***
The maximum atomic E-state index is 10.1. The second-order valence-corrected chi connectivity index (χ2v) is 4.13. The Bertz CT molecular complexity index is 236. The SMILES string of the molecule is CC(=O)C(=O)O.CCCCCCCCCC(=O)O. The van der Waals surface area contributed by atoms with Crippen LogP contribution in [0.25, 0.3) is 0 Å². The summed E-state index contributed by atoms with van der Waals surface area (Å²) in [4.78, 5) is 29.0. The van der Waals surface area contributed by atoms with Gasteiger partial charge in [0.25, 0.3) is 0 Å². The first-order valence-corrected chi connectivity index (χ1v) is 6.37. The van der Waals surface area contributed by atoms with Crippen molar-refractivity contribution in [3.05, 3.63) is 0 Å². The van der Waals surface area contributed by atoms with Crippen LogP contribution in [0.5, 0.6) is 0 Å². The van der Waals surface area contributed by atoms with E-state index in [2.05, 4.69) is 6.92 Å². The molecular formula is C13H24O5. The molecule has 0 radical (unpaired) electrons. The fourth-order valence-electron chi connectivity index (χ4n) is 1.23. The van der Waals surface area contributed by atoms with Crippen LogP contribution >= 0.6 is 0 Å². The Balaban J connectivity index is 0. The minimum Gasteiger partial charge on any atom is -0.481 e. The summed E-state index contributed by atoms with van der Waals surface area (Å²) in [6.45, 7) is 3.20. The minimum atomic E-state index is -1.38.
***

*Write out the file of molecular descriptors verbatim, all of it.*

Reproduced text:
The maximum atomic E-state index is 10.1. The second-order valence-corrected chi connectivity index (χ2v) is 4.13. The Bertz CT molecular complexity index is 236. The SMILES string of the molecule is CC(=O)C(=O)O.CCCCCCCCCC(=O)O. The van der Waals surface area contributed by atoms with Crippen LogP contribution in [0.25, 0.3) is 0 Å². The summed E-state index contributed by atoms with van der Waals surface area (Å²) in [4.78, 5) is 29.0. The van der Waals surface area contributed by atoms with Gasteiger partial charge in [0.25, 0.3) is 0 Å². The first-order valence-corrected chi connectivity index (χ1v) is 6.37. The van der Waals surface area contributed by atoms with Crippen molar-refractivity contribution in [3.05, 3.63) is 0 Å². The van der Waals surface area contributed by atoms with Crippen LogP contribution in [0.5, 0.6) is 0 Å². The van der Waals surface area contributed by atoms with E-state index in [2.05, 4.69) is 6.92 Å². The molecular formula is C13H24O5. The molecule has 0 radical (unpaired) electrons. The fourth-order valence-electron chi connectivity index (χ4n) is 1.23. The van der Waals surface area contributed by atoms with Crippen LogP contribution >= 0.6 is 0 Å². The Balaban J connectivity index is 0. The minimum Gasteiger partial charge on any atom is -0.481 e. The summed E-state index contributed by atoms with van der Waals surface area (Å²) in [6.45, 7) is 3.20. The minimum atomic E-state index is -1.38.